Infinity is said to be potentially years away from release, but it could be the next Assassin's Creed game. Schreier said Valhalla will get more expansions, and there could be "smaller" stuff on the horizon for Assassin's Creed.

Of the reorganization, the Ubisoft spokesperson said it was meant to create a development infrastructure that is "less centered on studios and more focused on talent and leadership, no matter where they are within Ubisoft."

The report also mentioned that not every developer at Ubisoft is happy with how the publisher handled reports of abuse and misconduct at the company. The site said "some" of the managers accused of bad behavior still hold senior positions, and this has led to a new wave of complaints on Ubisoft's internal forums.

"Any employee that had allegations and remain at Ubisoft has had their case rigorously reviewed by a third party and were either exonerated or underwent appropriate disciplinary actions," a spokesperson for Ubisoft said. "Employees who have been under investigation would not remain at Ubisoft if results of investigations warranted termination."

With Infinity, should it materialize in the way that's been described in this report, Ubisoft is seemingly taking a page out of Fortnite and GTA Online's playbooks. Those games, and other live service titles, are more akin to platforms that grow and evolve over time, with new content added regularly to keep people playing--and spending.

"We hope you'll join us for this incredible journey, and we’re excited to share more on what's coming for Assassin's Creed Valhalla and Assassin's Creed Infinity at a later date," Ubisoft said.

Following the publication of this story, Ubisoft released an official statement regarding the development of Assassin's Creed Infinity. You can read the note in full below.

"Joint production efforts on Assassin’s Creed Infinity will be headed up by Ubisoft Montreal’s Julien Laferrière who has been named senior producer, overseeing production at both studios. Laferrière brings along extensive experience with the franchise, having worked on Assassin’s Creed since 2007 before most recently becoming producer on Assassin’s Creed Valhalla.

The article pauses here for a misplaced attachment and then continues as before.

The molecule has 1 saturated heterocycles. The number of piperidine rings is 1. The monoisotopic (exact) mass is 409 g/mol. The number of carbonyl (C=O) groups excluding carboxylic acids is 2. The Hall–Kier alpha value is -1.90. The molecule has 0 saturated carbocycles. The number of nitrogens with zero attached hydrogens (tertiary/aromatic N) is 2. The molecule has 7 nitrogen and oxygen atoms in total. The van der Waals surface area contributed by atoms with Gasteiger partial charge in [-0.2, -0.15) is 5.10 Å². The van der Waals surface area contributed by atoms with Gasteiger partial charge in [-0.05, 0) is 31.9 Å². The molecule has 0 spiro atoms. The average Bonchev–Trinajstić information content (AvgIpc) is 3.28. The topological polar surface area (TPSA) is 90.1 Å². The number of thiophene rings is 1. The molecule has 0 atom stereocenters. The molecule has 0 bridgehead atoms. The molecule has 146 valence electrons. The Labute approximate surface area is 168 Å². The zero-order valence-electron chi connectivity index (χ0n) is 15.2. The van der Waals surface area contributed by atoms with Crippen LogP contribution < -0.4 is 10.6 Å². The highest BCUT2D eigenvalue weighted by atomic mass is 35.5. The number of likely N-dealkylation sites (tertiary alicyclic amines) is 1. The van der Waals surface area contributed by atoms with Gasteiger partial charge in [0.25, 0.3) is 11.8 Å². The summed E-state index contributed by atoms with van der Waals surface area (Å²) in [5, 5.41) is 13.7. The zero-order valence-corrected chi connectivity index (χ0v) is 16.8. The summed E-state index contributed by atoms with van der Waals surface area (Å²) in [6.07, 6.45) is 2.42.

Creative leads for Assassin’s Creed Infinity will be a cross-studio collaboration, as well. Jonathan Dumont and Clint Hocking will share leadership as creative directors, overseeing their respective teams at Ubisoft Quebec and Ubisoft Montreal. Dumont was previously world director on Assassin’s Creed Syndicate at Ubisoft Quebec before becoming creative director on Assassin’s Creed Odyssey. Meanwhile, this moment marks Hocking’s return to Ubisoft Montreal, having started at the studio in 2001 as a level designer, game designer, and scriptwriter on the original Splinter Cell before becoming creative director on Splinter Cell: Chaos Theory, Far Cry 2, and most recently Watch Dogs: Legion.

This change means we’re also evolving along with the video game industry. The pandemic and working from home have fundamentally changed the way we produce games, giving us a moment to reflect on our organization. Assassin’s Creed was born within the walls of Ubisoft Montreal and the studio built an incredible foundation for the franchise with the immense skill and creativity of its teams before Ubisoft Quebec then took the lead with Assassin’s Creed Syndicate and Odyssey, demonstrating its ability to drive the franchise even further.

Rather than continuing to pass the baton from game to game, we profoundly believe this is an opportunity for one of Ubisoft’s most beloved franchises to evolve in a more integrated and collaborative manner that’s less centered on studios and more focused on talent and leadership, no matter where they are within Ubisoft. Most importantly, Assassin’s Creed has always been developed by multicultural teams with various backgrounds and perspectives that have influenced the depiction of its characters, locations, and cultures. While we know there’s always room for improvement, we believe this new structure allows us to ensure that diversity and representation within our teams continues to grow and match that of our players.

We hope you’ll join us for this incredible journey, and we’re excited to share more on what’s coming for Assassin’s Creed Valhalla and Assassin’s Creed Infinity at a later date.

Nathalie Bouchard, Managing Director, Ubisoft Quebec and Christophe Derennes, Managing Director, Ubisoft Montreal."